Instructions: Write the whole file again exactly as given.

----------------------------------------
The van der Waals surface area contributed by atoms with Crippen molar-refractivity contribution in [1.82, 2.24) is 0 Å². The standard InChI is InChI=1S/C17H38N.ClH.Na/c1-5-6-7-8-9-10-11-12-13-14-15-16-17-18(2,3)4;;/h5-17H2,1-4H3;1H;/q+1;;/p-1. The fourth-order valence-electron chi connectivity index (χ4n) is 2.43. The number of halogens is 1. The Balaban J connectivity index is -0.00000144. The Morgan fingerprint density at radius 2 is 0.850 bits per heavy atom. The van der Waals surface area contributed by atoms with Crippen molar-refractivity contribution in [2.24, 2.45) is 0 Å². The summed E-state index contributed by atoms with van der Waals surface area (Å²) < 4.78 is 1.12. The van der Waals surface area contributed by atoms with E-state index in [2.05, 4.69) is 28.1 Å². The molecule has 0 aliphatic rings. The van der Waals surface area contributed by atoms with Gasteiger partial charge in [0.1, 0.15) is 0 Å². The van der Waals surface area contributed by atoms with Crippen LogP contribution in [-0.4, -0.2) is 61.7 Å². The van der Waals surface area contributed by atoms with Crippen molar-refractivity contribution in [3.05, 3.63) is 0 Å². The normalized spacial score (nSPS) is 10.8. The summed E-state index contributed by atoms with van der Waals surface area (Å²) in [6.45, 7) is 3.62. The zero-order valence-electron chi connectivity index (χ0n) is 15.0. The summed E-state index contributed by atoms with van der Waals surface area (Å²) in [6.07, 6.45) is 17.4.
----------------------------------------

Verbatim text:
The van der Waals surface area contributed by atoms with Crippen molar-refractivity contribution in [1.82, 2.24) is 0 Å². The standard InChI is InChI=1S/C17H38N.ClH.Na/c1-5-6-7-8-9-10-11-12-13-14-15-16-17-18(2,3)4;;/h5-17H2,1-4H3;1H;/q+1;;/p-1. The fourth-order valence-electron chi connectivity index (χ4n) is 2.43. The number of halogens is 1. The Balaban J connectivity index is -0.00000144. The Morgan fingerprint density at radius 2 is 0.850 bits per heavy atom. The van der Waals surface area contributed by atoms with Crippen molar-refractivity contribution in [2.24, 2.45) is 0 Å². The summed E-state index contributed by atoms with van der Waals surface area (Å²) < 4.78 is 1.12. The van der Waals surface area contributed by atoms with E-state index in [2.05, 4.69) is 28.1 Å². The molecule has 0 aliphatic rings. The van der Waals surface area contributed by atoms with Gasteiger partial charge in [0.1, 0.15) is 0 Å². The van der Waals surface area contributed by atoms with Crippen LogP contribution in [-0.4, -0.2) is 61.7 Å². The van der Waals surface area contributed by atoms with Crippen molar-refractivity contribution in [3.05, 3.63) is 0 Å². The normalized spacial score (nSPS) is 10.8. The summed E-state index contributed by atoms with van der Waals surface area (Å²) in [6.45, 7) is 3.62. The zero-order valence-electron chi connectivity index (χ0n) is 15.0. The summed E-state index contributed by atoms with van der Waals surface area (Å²) in [6.07, 6.45) is 17.4.